Sailing westward, the rest of the expedition encountered a storm that blew
most of the rafts and men out to sea. Some survivors reached the coast, the
Isla de Malhado, the Isle of Misfortune (perhaps today's Galveston Island off
Texas). Eight years later, the expedition's only four survivors, including Nuiez
Cabeza de Vaca, finally reached Mexico. The told tales about their horrible
ordeals and hardships, but they also hinted at the possibility of finding riches
in the interior. Those stories, especially those of Nuiez Cabeza de Vaca,
inspired a number of expeditions, including those of Marcos de Niza,
Coronado, Cabrillo and de Soto. (To find out more about Nuiez Cabeza de
Vaca and his travels, visit the Texas State Library's site about him at
http://www.library.txstate.edu/swwc/cdv/)










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From:
Coker, William S., et al. Florida : from the beginning to 1992. Houston, TX : Pioneer Publications,
1991.
All rights reserved. Reprinted here with the permission of the authors. Intended for educational use only.









Soto's Expedition, 1539-1543


Of all the adventurers
who arrived in Florida,
few have created as
much interest as
Hernan (also
Hernando) de Soto.
The expedition of Soto
proved to be long and
disastrous and took
him all over the
Southeast. This image of de Soto is from
Researchers have Antonio de Herrera's "History"
of Spanish conquest and
devoted much time and settlement in the New World.
effort in trying to It shows de Soto's fleet
arriving in Florida.
identify and to locate arriving in Florida.
Soto's landing site and the route he took from there to his final resting place
on the Mississippi River. Not all experts agree on "exactly" where he landed,
nor where he went on his long entrada.

In his contract with the crown, Soto acquired the rights to the Florida grants
and territory that had been given to his predecessors: Ponce de Le6n, Garay,
Narvaez and Vazquez de Ayll6n. Thus Soto's American empire encompassed
the entire southeastern United States, Louisiana, Texas and northeastern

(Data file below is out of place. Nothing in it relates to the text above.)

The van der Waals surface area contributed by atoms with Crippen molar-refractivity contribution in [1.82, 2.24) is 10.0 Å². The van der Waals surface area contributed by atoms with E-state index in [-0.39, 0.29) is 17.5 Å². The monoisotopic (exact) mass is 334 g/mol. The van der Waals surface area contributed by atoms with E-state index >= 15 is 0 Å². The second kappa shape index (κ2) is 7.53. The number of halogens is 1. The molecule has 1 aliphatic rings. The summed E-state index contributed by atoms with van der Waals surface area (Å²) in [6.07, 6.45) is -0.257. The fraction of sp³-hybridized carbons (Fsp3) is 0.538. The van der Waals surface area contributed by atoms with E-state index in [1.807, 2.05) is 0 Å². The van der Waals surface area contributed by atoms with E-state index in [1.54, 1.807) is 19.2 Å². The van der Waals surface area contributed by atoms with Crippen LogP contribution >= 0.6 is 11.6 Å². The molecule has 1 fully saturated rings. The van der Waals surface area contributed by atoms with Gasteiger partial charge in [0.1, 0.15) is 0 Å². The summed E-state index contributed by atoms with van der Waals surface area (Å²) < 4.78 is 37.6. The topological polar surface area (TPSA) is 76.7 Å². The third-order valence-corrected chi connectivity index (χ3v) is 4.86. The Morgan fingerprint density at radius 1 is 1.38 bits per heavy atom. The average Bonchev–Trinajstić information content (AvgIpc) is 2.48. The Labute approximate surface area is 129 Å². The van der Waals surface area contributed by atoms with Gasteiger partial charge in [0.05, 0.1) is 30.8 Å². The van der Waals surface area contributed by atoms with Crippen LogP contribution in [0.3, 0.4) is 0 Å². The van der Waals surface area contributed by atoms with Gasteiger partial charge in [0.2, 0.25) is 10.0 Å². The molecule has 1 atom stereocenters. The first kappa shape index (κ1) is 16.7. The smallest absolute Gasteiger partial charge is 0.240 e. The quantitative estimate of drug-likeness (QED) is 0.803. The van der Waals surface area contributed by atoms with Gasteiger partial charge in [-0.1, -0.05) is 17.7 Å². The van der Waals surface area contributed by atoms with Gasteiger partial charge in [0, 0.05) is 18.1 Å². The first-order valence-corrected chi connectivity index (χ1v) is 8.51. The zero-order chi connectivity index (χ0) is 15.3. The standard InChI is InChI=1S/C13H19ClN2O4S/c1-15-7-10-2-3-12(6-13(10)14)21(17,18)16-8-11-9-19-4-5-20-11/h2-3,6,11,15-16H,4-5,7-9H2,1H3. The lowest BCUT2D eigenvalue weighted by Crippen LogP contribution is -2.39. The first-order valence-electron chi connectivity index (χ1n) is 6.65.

Mexico. Although local names applied, such as Chicora and Panuco, this
entire area was called La Florida.


Soto Arrives in La Florida

After departing Spain, Soto spent nearly a year in Cuba preparing for his
Florida adventure. Finally, on May 18, 1539, Soto and his fleet with well over
600 people left Cuba. They reached the Florida coast on May 25, the festival
of Espiritu Santo, the Holy Spirit, and thus gave the name Bahia de Espiritu
Santo to their landing site. Precisely where did they land? The exact site is
still a matter of controversy. Some Soto scholars believe he landed in Tampa
Bay, others choose points farther south.

Soto sent a patrol to reconnoiter the area and they came upon a much
tattooed "Indian" who spoke Spanish. This person was not an Indian at all,
but the Spaniard Juan Ortiz, who had been captured by Indians and left
behind by the Narvaez expedition. He had been living among the natives.
Soto now had a Spaniard who could speak the local language. The natives


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From:
Coker, William S., et al. Florida : from the beginning to 1992. Houston, TX : Pioneer Publications, @
1991.
All rights reserved. Reprinted here with the permission of the authors. Intended for educational use only.









near the landing place had no gold or silver. In order to get rid of Soto, they
told him the same story they had told Narvaez, that gold could be found
among the Indians living some distance to the north. Naturally Soto went in
search of those Indians only to discover that they had none.

Indians as Hostages

Soto did not endear himself to the natives he encountered on his long trek
across the southeastern United States. He often took the local chief and
perhaps a few others, including some women, as hostages. He then
demanded that the chief furnish tribesmen as bearers. He also demanded
that Indian women be furnished as
servants and concubines for the
Spaniards.

Weddle, in Spanish Sea, tells
one story about a woman captured
in Apalachee. She grabbed her
guard, a Spaniard by the name of
Herrera, by the groin and rendered
him helpless. She and others
would have killed him had not
some Spaniards rushed to
Herrera's rescue. This reveals what
lengths the Indian women would go
to in order to free themselves of
their Spanish guards.

When the expedition finally
reached Apalachee on October 6, In this romanticized picture from Harper's